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Sundar Pichai. Photo: Justin Sullivan/Getty Images

Google CEO Sundar Pichai told employees Tuesday that the company's contrition for handling of past sexual harassment didn't go far enough and promised to take a "much harder line" going forward. Pichai also pledged support for employees who choose to take part in a walkout on Thursday.

Why it matters: Google has come under attack for paying exit packages to executives in who have left in the wake of sexual harassment allegations while continuing the employment of others credibly accused of misconduct.

"I am deeply sorry for the past actions and the pain they have caused employees," Pichai said in an e-mail obtained by Axios. "Larry mentioned this on stage last week, but it bears repeating: if even one person experiences Google the way the New York Times article described, we are not the company we aspire to be."

As first reported by Axios, Richard DeVaul, a director at Google parent X, resigned earlier on Tuesday. DeVaul had been accused of multiple incidents of harassment, including improper conduct with a job applicant.

Here's the complete e-mail, sent to all Google employees:

Hi everyone,
Since last week, I’ve heard from many of you. Some of you wrote me personally. Others have shared their thoughts with leaders and fellow Googlers. One thing that's become clear to me is that our apology at TGIF didn't come through, and it wasn't enough. We hear you.
So first, let me say that I am deeply sorry for the past actions and the pain they have caused employees. Larry mentioned this on stage last week, but it bears repeating: if even one person experiences Google the way the New York Times article described, we are not the company we aspire to be.
I understand the anger and disappointment that many of you feel. I feel it as well, and I am fully committed to making progress on an issue that has persisted for far too long in our society… and, yes, here at Google, too.
As CEO, it’s been personally important to me that we take a much harder line on inappropriate behavior. We have taken many steps to do so, and know our work is still not done. Over the past two years, we have terminated 48 people, including 13 senior managers and above for sexual harassment. None of these people received an exit package. And to clarify: in that time, we have also not provided any exit packages to executives who departed voluntarily in the course of a sexual harassment investigation.  
Some of you have raised very constructive ideas for how we can improve our policies and our processes going forward. I am taking in all your feedback so we can turn these ideas into action. We will have more to share soon. In the meantime, Eileen will make sure managers are aware of the activities planned for Thursday and that you have the support you need.

Go deeper

Harry and Meghan accuse British royal family of racism

Photo: Joe Pugliese/Harpo Productions via Reuters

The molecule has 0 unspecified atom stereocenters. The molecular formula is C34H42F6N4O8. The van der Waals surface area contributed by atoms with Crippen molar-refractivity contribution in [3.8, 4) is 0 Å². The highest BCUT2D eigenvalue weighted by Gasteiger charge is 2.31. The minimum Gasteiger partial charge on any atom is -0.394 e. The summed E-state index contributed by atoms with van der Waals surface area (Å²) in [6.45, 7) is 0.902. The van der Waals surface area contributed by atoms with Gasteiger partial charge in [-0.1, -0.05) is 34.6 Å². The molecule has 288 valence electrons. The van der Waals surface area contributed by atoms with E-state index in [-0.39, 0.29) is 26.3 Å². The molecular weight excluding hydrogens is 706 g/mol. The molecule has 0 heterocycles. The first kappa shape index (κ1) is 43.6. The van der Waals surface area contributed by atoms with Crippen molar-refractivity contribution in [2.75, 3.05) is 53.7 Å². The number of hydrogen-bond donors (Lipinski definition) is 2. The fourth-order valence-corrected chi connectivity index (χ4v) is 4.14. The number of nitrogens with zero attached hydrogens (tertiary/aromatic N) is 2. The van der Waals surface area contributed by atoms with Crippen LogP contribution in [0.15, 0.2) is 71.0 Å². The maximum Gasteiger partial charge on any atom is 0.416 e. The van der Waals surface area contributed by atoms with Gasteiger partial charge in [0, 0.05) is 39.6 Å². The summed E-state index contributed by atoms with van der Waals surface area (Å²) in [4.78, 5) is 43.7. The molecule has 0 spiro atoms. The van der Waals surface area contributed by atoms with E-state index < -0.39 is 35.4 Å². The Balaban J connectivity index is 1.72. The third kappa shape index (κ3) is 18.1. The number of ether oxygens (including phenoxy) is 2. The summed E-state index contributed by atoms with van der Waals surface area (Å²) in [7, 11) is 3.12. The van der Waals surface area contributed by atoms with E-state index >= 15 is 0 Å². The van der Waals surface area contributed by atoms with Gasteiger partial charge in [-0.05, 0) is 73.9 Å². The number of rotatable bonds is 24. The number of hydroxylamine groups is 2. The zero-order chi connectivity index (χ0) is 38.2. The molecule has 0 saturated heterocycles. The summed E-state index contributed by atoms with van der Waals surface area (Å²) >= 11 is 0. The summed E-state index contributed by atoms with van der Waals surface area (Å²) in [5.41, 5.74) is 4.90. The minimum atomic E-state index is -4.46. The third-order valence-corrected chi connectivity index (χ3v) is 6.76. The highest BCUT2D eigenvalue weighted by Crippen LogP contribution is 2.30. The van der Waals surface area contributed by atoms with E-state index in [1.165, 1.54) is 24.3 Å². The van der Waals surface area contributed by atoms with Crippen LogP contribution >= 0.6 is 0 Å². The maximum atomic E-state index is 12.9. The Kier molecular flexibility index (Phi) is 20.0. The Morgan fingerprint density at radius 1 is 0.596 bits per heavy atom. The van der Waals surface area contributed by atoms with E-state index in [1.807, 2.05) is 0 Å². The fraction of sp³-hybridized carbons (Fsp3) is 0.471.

Prince Harry and Meghan Markle delivered a devastating indictment of the U.K. royal family in their conservation with Oprah Winfrey: Both said unnamed relatives had expressed concern about what the skin tone of their baby would be. And they accused "the firm" of character assassination and "perpetuating falsehoods."

Why it matters: An institution that thrives on myth now faces harsh reality. The explosive two-hour interview gave an unprecedented, unsparing window into the monarchy: Harry said his father and brother "are trapped," and Markle revealed that the the misery of being a working royal drove her to thoughts of suicide.

Updated 3 hours ago - Axios Twin Cities

In photos: Thousands rally for George Floyd ahead of Derek Chauvin's trial

Demonstrators on March 7 outside the Hennepin County Government Center, where the trial of former Minneapolis police officer Derek Chauvin, charged with murdering George Floyd, will begin in Minneapolis, Minnesota. Photo: Chandan Khanna/AFP via Getty Images

Thousands of protesters marched through Minneapolis' streets Sunday, urging justice for George Floyd on the eve of the start of former police officer Derek Chauvin's trial over the 46-year-old's death, per AFP.

The big picture: Chauvin faces charges for second-degree murder and manslaughter over Floyd's death last May, which ignited massive nationwide and global protests against racism and for police reform. His trial is due to start Monday, with jury selection procedures.

Caitlin Owens, author of Vitals
7 hours ago - Health

Pfizer CEO feels "liberated" after taking COVID vaccine

Pfizer CEO Albert Bourla. Photo: "Axios on HBO"

Pfizer CEO Albert Bourla tells "Axios on HBO" that he recently received his first of two doses of the company's coronavirus vaccine.

Why it matters: Bourla told CNBC in December that company polling found that one of the most effective ways to increase confidence in the vaccine was to have the CEO take it.

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